Preview of WAITO report 2011 - Counterfeiting Crime a major challenge
The WAITO Foundation’s 2011 report provides an international reference in the fight against organized crime and dangerous counterfeiting (Counterfeiting-crime©) prejudicing the stability of States and the security of their populations, and industrial sectors, whose responsibility it is to guarantee the protection of consumers. This preview focused on the threat of counterfeited building materials.
Published on: Mar 4, 2016
Transcripts - Preview of WAITO report 2011 - Counterfeiting Crime a major challenge
E -‐ CONSTRUCTION MATERIALS: A NEW THREAT “Fake goods worth more than USD 200 million have been seized and nearly 1,000 people arrested in a series of operations co-‐ordinated by INTERPOL across South America targeting organized criminal counterfeiting networks.” Organized under the auspices of Operation Jupiter, in partnership with the World Customs Organization (WCO), this yearlong operation, throughout 2010, led to a series of interventions across 13 countries in the region and the seizure of nearly eight million counterfeit products. The products seized included construction materials. These goods (equipment and materials) were recovered from a range of locations including markets, commercial shopping centres, and street vendors. In various cases, it was found that social networking sites had been used as distribution channels for these counterfeits. A key element in the success of Operation Jupiter V-‐ the fifth such operation co-‐ordinated by INTERPOL in the region -‐ was the increased awareness and allocation of resources to tackle the dangers posed by counterfeit and pirated products including the creation of dedicated Intellectual Property crime units in Chile and Peru. “The volume and range of goods recovered are clear evidence of the value that Operation Jupiter brings in identifying and dismantling organized crime networks behind these counterfeits and also demonstrates the massive scale of this type of crime not just in South America, but globally,” said INTERPOL Secretary General Ronald K. Noble. In recent years, the global boom in construction and the growth of emerging countries has caused shortages in a range of construction materials and equipment used in the construction and public works sector. In this context, globalization is both a source of hope and danger. There is an ideal kind of globalization where each person’s progress contributes to the progress of society as a whole; but there is also a bad kind of globalization with unfair competition, dumping and aggravated deception, endangering the economy and construction and public works companies, and above all, the final users and consumers. Construction and public works companies are increasingly exposed to major criminal charges for the use and/or purchase of irregular products that can cause accidents endangering people’s safety. Although safety regulations have become stricter, there is no way of identifying where a product was manufactured, whether it meets technical requirements, let alone cases of fraud. In the event of an accident, insurance companies, often forget these things, which are essential in the demonstration of proof, establishing facts, assessing the damages suffered, reimbursing such damages and producing reliable statistics. Recently in China, a general audit of nuclear power stations revealed the presence of non-‐compliant materials, counterfeit or other, inside cooling pools. While such alarming information from emerging countries is becoming increasingly common, European and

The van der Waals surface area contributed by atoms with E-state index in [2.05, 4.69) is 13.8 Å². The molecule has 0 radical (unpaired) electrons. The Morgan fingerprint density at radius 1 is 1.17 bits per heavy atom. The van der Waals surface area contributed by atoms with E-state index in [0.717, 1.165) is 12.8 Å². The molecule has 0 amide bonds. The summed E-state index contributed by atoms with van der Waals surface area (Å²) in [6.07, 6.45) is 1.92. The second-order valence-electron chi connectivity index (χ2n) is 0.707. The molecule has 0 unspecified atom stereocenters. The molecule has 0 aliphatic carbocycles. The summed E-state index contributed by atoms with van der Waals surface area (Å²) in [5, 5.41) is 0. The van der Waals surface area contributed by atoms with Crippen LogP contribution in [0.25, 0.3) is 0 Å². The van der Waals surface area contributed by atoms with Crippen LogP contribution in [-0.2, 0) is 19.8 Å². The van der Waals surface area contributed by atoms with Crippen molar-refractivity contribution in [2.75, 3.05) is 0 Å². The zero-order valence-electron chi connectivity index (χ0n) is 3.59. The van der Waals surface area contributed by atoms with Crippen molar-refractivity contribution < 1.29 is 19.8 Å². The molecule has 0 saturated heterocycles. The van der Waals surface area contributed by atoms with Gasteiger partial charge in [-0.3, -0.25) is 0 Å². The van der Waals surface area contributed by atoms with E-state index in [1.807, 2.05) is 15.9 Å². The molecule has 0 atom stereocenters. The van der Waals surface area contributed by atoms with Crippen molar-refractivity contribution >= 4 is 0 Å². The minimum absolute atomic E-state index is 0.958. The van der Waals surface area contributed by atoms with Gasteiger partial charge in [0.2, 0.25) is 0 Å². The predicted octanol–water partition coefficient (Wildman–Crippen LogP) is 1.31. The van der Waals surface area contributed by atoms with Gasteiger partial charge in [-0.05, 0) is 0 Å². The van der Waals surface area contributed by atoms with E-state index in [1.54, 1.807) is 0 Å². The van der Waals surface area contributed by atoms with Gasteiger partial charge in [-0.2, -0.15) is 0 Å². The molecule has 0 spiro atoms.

French companies, in particular, prefer to remain silent for fear of destabilizing the market. A survey carried out in 2010 by a large professional association in the construction sector, revealed that counterfeiting continues to be seen as a “shameful disease” in the sector. The large majority of companies approached for the survey either refused to reply or wished to remain anonymous. This points to a real conspiracy of silence. Secondly, the survey confirmed the interdisciplinary nature of counterfeit products, including construction (compressors and machinery) and safety devices (footwear, equipment, lifting hooks), fences, circuit breakers, fireproof glazing, building applications, taps and insulating. This is becoming a prime target for counterfeiters. It would be impossible to put a figure on the scale of counterfeiting in this sector, but for electrical equipment alone global damages are estimated at more than 1 billion US$ a year. This is becoming a major problem, in terms of safety, for both final users and construction workers. Lifting hooks can be taken as an example of the disastrous consequences of using non-‐compliant products. Copies can be identical to the original, but in terms of quality, they may lift 40% less weight. Likewise, in terms of the final use of a counterfeit product, analyses of customs seizures of taps have shown that copies release more metals, including copper, into drinking water1. There are obvious reasons for counterfeiters’ keen interest in construction equipment and materials. On a global level the construction market is worth hundreds of billions of US$. New construction and renovation work provides a major pool of easy money for counterfeiters; this has led them to invest more and more in this sector. The new technologies that have been made available to counterfeiters, in particular through the investment of drug trafficking proceeds, the opening of the market to “DIY” through wholesale and the internet and new professional distribution systems, have resulted in major changes in counterfeiting practices and their impact. This is a structured, highly organized and aggressive form of counterfeiting. 1 Hansgrohe (October 2009). Press release, www.hansgrohe.be